“My life and death belong to me,” Yoni Netanyahu once told his younger brother, Benyamin, during an argument. Their unit was assigned to an operation and Yoni argued that he should take part—despite strict orders prohibiting brothers from joining in the same dangerous mission. Yoni lost that fight; it didn’t happen often.
As a rule, Lt. Col. Jonathan (Yoni) Netanyahu did not yield authority easily. Although we don't know how he might have deferred to a brother who became Israeli Prime Minister—twice. Not that Yoni lacked authority or power. He rose to command Sayeret Matkal, the elite corps of the Israeli army. And his death, which he contemplated with the same cool frankness that he used to measure any other enemy, gave his life a resonance that has been a touchstone for a generation.
Netanyahu might have remained unknown to the world. The crisis that vaulted him to fame was not unusual for its time. On June 27, 1976, an Air France jetliner on its way to Israel had been commandeered by the PLO (who called the perpetrators “a splinter group,” but their orders came directly from the highest PLO military leadership). It landed in Idi Amin’s Uganda. Faced with the type of ruthless gang that murdered most of the Israeli contingent at the ’72 Olympics, and given that the hostages were guarded by one of the world’s most brutal dictators, the Israelis appeared to have no options except give in.
A rescue team was assembled by the Israelis, but, as Iddo Netanyahu explains in his exhaustive and sometimes controversial account of the raid (reprinted in English under the title, Entebbe: A Defining Moment in the War on Terrorism) such missions were often aborted. The potential for failure was too great; losing elite soldiers might be compounded by another potential Munich-like massacre, in which a rescue mission by the Germans failed and all the hostages died.
The mission should not have included Yoni. He had just returned from an exhausting training exercise. But without him, it probably would not have happened. Only 48 hours before the raid, the Israeli cabinet had voted to give in to the terrorists.
It was Yoni’s stature, the respect he commanded both on the battlefield and at the highest levels of Israel’s military command that brought the plan to life and then kept it alive; although it bears mentioning that the entire team was much larger than his unit and they were assisted by some of the most skilled and dedicated pilots of the Israeli Air Force. Hours before the mission, Netanyahu was summoned to the office of the Defense Minister, Shimon Peres. Peres wanted to look him in the eye and ask if he could he pull it off. Yoni convinced Peres that it could be done and the minister took that confidence to the cabinet table. Following a lengthy debate, they agreed: if the mission failed, all would resign.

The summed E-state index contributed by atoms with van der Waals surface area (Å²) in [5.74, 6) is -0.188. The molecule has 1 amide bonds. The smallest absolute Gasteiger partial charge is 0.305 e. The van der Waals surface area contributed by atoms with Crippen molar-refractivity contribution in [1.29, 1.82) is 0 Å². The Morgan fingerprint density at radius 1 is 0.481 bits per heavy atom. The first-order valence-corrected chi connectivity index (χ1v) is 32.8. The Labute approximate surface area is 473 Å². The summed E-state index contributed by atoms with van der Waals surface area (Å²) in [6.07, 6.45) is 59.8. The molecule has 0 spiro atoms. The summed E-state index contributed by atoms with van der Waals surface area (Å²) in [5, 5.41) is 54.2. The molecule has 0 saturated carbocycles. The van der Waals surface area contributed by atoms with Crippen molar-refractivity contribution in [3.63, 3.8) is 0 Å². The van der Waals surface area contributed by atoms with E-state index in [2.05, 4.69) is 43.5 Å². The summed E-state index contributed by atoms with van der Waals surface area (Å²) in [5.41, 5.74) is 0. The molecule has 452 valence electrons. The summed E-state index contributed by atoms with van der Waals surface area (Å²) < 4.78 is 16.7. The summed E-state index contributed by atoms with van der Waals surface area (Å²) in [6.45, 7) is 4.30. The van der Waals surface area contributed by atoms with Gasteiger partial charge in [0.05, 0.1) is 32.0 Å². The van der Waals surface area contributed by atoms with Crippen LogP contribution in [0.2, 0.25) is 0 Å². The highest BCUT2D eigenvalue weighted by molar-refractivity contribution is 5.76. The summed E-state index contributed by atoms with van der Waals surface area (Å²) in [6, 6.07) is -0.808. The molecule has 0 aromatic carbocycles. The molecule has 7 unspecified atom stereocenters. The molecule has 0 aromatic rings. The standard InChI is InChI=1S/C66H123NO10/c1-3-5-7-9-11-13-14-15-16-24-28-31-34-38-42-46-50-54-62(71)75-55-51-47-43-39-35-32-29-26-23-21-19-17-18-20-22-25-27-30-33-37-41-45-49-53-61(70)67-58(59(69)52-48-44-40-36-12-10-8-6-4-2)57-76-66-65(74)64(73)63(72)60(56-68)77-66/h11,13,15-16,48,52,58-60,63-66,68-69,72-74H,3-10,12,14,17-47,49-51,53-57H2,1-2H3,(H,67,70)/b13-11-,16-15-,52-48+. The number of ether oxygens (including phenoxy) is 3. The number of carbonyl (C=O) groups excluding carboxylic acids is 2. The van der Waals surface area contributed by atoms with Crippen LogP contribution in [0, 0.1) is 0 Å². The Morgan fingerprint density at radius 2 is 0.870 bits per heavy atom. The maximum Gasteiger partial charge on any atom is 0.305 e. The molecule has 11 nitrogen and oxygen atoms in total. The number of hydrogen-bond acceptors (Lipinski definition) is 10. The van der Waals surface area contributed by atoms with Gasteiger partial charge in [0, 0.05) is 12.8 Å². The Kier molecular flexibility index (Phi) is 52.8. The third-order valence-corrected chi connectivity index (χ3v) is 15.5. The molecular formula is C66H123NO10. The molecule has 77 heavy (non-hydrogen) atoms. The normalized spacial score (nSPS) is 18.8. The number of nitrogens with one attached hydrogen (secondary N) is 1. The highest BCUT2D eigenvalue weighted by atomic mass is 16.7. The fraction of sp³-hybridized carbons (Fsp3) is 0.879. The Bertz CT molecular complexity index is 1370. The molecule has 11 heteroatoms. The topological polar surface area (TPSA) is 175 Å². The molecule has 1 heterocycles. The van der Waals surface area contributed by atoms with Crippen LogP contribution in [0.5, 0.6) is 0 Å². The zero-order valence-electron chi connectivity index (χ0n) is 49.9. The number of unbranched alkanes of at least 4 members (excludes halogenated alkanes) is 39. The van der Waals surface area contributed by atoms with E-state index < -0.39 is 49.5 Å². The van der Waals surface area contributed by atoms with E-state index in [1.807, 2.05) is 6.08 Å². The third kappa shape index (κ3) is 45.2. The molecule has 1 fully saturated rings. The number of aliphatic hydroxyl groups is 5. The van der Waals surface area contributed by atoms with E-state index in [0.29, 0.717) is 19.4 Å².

After completing the training of his men (the first few run-throughs of the mission made success seem unlikely), cramming countless details into their heads in the 24 hours before the raid, Yoni addressed his soldiers. His words “touched your heart,” said one. Alex Davidi, one of the men who confronted the terrorists, said, “It was a speech I’ll never forget. He gave us the confidence that we could do it.”
On July 4, 1976, a team of about 100 soldiers and support personnel in four C-130 Hercules aircraft, flew down the Red Sea and across Africa, no more than a height of 30 m. to avoid radar detection. Three of them landed undetected at the edge of the Entebbe air field; one remained circling overhead. The attack unit led by Netanyahu was only 29 men. Within 30 mins. they had freed 101 hostages, killed the terrorists and were loading them onto the transports. Sadly, three other hostages in the terminal died; a fourth who had been hospitalized was later murdered. Within 52 mins., they had fought off a counter attack by the Ugandan army, destroyed the immediate Uganadan air force planes that might have followed them and taken off. Four of the attack unit were injured; Yoni was killed, possibly by a Ugandan army sniper.
Thirty years later, Entebbe remains Yoni’s legacy. The Netanyahu family is sometimes accused of inflating the role of the commander—but they are hardly at fault for sharing what is obvious from the testimony of the men he led and repeated by his peers. Yoni was one of the great fighters in Israel’s history and the success of his unit not only stunned the world, it struck a blow against terrorism that still reverberates today.
And in time, he has become more—an inspirational figure to a generation for whom Zionism was not a tarnished ideal but a singular decision—an act of holding onto our identity in a world where every other choice is an unbearable compromise.
Has anything changed? Beset on every side, challenged by an unsympathetic chorus of nations who remain ambivalent about our survival as long as we survive, there is no greater encouragement than a figure whose courage, devotion and intelligence remind us of the cost that has been paid and why Israel goes on—though not, we confess, by the tenacity of even the bravest soldiers, but only by the grace of HaShem.